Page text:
Protecting Livestock. Improving Human Lives

Anti-parasitic benzoxaboroles are ineffective against Theileria parva in vitro

Author: Steketee PC, Paxton E, Barrett MP, Pearce MC, Connelley TK, Morrison LJ

Year: 2023

About this Publication:

East Coast Fever (ECF) is a disease affecting cattle in sub-Saharan Africa, caused by the tick-borne Apicomplexan pathogen Theileria parva. The disease is a major problem for cattle farmers in affected regions. There are few methods of control: a complex infection and treatment vaccine, expensive chemotherapy and, most commonly, tick control using acaricides. New intervention strategies are needed. Benzoxaboroles are a versatile class of boron heterocyclic compounds with demonstrable pharmacological activity against a diverse group of pathogens, including those related to T. parva. In this study, in vitro efficacy of three benzoxaboroles against the intracellular schizont stage of T. parva was investigated using a flow cytometry approach. Of the benzoxaboroles tested, one showed potency, albeit at high concentrations. This finding suggests that benzoxaboroles currently of interest for the treatment of African animal trypanosomiasis, toxoplasmosis, cryptosporidiosis and malaria may not be suitable for the treatment of ECF. We conclude that testing of more benzoxaborole compounds is needed to fully determine whether any lead compounds can be identified to target T. parva.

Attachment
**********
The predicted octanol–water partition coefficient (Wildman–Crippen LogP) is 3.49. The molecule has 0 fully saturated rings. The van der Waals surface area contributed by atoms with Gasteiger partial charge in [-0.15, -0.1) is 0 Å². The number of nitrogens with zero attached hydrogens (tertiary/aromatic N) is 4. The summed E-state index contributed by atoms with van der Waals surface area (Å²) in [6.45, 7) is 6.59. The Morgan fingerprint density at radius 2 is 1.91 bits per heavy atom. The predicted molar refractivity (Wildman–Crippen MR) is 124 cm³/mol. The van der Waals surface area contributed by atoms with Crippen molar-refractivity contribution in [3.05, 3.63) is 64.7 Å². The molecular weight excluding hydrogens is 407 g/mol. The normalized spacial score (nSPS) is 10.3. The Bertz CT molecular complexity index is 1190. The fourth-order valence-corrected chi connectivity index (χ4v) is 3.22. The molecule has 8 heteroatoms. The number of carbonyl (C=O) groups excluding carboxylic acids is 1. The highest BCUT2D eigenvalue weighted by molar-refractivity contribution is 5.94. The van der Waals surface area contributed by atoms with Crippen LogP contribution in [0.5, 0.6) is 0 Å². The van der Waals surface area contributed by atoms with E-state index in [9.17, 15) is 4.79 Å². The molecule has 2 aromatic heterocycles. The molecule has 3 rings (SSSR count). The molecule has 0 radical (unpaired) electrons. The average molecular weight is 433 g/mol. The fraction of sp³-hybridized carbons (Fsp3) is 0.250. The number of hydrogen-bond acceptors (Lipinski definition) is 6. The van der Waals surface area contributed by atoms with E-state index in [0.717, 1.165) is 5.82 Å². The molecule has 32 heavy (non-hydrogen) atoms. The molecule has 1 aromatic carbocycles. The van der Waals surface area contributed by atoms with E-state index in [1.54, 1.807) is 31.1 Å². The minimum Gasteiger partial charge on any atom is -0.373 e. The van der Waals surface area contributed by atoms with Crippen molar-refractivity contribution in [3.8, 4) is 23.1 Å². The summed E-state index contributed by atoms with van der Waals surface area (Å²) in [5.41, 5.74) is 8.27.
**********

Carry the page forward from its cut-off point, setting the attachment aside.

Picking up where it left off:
Subject Areas: Research and Development

Diseases: Trypanosomosis



Benzoxaborole, Theileria parva, drug, Apicomplexan parasites, protozoa, drug target


Burundi, Congo, Democratic Republic Of, Kenya, Malawi, Mozambique, Rwanda, Sudan, Tanzania, United Republic Of, Uganda, Zambia, Zimbabwe

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